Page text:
Mr Nick Kendall called me up the other day, as something had just crossed his path that made him think of (as he put it) the two realms of what he perceives I do, namely innovation and community.
(I’m glad someone has a more precise handle on this, because I’m never quite sure myself…)
He’d been listening to this Radio 4 programme on ‘Bread for Scotland‘, and he’d started thinking about the different sort of innovation that can evolve from getting all sorts of different people involved in an economy that surrounds something.
I’m off for a listen now, but in exchange I told Nick about my new friend for Barcelona, Anahí.
Anahí owns Onna Café in the district of Gràcia. We met on my first day there, when I was scouring the city for the best coffee shops I could find.
Of course, great coffee shops are becoming an indicator species for any city nowadays – find the really good coffee places, and they’ll be in the heart of other interesting things.
What’s more interesting than usual about Onna, and Anahí, is that she’s not come into the business just through a general love in all sorts of coffee from everywhere. She’s originally from Costa Rica, and is using Onna not just as a venture for herself, but to improve the way the coffee economy works for all the people throughout the supply chain of her home country.
She works with everyone from the farmers who grow the plants and look after the soil right through to the wholesale customers she supplies with Costa Rican beans, to establish an understanding of exactly where the cofee comes from, how it’s processed, packed, shipped, roasted and so on.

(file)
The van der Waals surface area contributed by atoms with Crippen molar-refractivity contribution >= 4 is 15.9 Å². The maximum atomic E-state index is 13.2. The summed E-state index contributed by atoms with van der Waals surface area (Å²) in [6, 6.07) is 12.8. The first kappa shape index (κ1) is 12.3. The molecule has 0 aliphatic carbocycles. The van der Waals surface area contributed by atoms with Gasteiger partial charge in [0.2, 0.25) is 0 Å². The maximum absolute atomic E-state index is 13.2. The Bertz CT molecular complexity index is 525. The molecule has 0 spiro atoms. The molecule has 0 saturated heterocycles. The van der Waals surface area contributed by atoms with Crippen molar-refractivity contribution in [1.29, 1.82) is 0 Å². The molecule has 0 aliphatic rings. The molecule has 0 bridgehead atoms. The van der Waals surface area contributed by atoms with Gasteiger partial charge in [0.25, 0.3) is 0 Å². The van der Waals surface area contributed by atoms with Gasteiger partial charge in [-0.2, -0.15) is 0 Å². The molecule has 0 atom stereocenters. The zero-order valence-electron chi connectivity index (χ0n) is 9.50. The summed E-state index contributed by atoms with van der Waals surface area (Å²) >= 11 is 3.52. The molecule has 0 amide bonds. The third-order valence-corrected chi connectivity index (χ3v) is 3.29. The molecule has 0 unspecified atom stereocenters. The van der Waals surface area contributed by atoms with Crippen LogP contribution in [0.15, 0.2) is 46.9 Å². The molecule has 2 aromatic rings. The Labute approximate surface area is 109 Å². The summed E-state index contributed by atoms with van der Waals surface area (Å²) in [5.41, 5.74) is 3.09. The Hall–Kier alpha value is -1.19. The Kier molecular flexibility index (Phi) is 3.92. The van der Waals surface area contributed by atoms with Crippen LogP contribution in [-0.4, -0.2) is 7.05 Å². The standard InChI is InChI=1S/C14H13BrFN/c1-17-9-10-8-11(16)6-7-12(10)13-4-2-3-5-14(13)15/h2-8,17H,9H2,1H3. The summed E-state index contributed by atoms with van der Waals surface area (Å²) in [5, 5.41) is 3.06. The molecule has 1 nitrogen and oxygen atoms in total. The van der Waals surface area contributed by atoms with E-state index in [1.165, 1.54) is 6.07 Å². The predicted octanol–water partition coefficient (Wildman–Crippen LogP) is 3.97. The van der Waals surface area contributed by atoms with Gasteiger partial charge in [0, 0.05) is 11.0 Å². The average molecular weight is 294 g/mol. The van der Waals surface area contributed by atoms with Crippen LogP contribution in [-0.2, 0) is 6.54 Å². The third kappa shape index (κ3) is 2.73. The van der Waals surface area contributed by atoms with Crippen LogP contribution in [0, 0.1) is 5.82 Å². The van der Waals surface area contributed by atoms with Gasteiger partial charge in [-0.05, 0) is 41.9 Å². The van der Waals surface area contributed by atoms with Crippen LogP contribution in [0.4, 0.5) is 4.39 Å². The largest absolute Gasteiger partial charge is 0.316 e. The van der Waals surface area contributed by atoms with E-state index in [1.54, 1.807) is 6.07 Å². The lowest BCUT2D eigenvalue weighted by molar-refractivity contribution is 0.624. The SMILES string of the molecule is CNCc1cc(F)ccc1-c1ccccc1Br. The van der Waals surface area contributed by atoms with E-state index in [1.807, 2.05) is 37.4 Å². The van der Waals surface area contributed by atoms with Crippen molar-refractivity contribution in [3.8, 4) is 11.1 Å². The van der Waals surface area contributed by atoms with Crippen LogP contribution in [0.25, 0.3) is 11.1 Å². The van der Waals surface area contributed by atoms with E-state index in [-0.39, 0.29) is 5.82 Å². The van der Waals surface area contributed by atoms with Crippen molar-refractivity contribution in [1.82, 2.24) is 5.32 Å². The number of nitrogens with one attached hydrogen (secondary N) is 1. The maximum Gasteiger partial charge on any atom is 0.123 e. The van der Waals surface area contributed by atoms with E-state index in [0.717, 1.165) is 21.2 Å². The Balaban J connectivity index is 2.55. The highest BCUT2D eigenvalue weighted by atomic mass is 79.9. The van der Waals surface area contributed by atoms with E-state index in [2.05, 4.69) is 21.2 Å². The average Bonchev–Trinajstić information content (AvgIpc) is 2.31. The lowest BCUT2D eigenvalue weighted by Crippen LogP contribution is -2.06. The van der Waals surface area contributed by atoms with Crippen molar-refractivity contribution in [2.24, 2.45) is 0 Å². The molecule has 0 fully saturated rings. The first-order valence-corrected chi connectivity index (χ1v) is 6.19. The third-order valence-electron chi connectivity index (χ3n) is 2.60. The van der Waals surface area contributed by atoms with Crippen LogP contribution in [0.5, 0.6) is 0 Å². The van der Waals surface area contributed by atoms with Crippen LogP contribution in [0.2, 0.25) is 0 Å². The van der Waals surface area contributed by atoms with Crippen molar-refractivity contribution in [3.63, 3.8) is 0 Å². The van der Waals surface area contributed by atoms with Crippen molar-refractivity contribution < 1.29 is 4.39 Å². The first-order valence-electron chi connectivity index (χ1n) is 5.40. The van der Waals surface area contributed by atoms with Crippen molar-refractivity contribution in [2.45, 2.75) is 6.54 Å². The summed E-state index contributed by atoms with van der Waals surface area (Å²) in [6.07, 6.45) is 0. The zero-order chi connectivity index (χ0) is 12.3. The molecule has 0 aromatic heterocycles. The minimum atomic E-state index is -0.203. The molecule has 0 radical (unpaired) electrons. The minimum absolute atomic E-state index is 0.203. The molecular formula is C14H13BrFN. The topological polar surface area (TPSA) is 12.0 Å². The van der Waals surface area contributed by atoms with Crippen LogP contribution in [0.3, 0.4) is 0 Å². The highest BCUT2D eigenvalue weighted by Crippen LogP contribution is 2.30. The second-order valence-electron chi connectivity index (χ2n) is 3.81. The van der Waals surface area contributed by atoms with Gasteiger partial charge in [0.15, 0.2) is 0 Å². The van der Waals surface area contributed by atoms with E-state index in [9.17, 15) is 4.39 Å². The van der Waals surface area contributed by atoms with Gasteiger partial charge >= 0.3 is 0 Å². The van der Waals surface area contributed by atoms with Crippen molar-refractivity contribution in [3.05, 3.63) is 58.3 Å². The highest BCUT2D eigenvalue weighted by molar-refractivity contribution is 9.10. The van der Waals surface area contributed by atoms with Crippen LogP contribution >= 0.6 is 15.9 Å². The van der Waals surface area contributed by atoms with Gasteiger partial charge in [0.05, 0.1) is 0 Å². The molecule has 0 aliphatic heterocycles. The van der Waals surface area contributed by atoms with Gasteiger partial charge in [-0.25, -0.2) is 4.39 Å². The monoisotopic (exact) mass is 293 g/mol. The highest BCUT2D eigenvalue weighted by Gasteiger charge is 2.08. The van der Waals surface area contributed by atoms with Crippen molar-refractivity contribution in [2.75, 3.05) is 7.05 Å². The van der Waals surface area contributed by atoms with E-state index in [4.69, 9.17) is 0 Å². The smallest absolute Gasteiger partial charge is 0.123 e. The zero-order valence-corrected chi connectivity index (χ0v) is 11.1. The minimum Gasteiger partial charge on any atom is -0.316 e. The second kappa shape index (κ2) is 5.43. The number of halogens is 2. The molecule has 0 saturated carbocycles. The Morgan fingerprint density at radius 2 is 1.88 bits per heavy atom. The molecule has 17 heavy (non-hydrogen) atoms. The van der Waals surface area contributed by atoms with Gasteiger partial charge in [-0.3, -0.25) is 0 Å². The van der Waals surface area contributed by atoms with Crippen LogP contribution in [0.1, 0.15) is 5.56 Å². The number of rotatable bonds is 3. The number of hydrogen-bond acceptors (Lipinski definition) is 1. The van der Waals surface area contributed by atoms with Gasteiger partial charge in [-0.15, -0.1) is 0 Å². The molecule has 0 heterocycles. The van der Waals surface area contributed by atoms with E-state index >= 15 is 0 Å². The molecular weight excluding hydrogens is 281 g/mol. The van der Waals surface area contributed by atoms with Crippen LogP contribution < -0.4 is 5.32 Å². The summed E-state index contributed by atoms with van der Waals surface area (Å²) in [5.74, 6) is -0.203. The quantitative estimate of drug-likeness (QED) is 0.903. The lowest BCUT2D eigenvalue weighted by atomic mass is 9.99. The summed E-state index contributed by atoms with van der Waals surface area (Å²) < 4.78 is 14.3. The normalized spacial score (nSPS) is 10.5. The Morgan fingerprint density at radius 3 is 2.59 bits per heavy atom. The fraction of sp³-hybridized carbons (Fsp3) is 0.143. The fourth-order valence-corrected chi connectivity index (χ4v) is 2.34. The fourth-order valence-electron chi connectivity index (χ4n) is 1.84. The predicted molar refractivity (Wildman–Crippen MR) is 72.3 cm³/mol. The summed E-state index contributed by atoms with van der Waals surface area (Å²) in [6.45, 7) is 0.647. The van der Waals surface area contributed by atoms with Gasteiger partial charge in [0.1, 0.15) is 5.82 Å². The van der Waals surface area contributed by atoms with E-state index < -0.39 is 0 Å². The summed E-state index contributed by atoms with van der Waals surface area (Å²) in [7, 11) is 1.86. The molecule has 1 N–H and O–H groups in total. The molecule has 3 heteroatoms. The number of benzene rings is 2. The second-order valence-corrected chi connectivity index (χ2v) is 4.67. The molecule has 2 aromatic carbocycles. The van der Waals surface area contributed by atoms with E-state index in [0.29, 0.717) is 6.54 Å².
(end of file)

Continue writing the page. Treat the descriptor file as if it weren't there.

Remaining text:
What it means I think is that everyone becomes visible to each other, all along the supply chain, and it’s helping Costa Rica step away from the commodity stock market approach to coffee beans (where price is dictated by the market), and help everyone realise greater value for the product through understanding how and why to make great coffee.
It all means that the coffee economy for Costa Rica is changing – so much so, Anahí pointed out, that the very first Latin American winner of the World Cup Tasters Championship was Juan Gabriel Cespedes of Costa Rica (who apparently had never been outside the country before heading to Gothenburg to compete).
Which is another interesting thing about the visibility throughout the supply chain; it’s not just one way.
It’s not just the wholesale or retail customers at the end of the chain understanding how the coffee is grown, processed, and delivered to them in their businesses and homes, but about the farmers and shippers at the other end what and how people value the coffee. If you need to grow and ship coffee that stands up well in a coffee cupping test, well, you need to learn how cupping works.
When I think back to what Nick was describing, the crossover of innovation and community, I think more about this sort of business, and what businesses of all sizes can take from it. How do you make everyone visible and valued by others along the supply chain? How can they change the conditions in the chain for mutual benefit? And how do all these stories leak out to add to to a complex, compelling, authentic brand?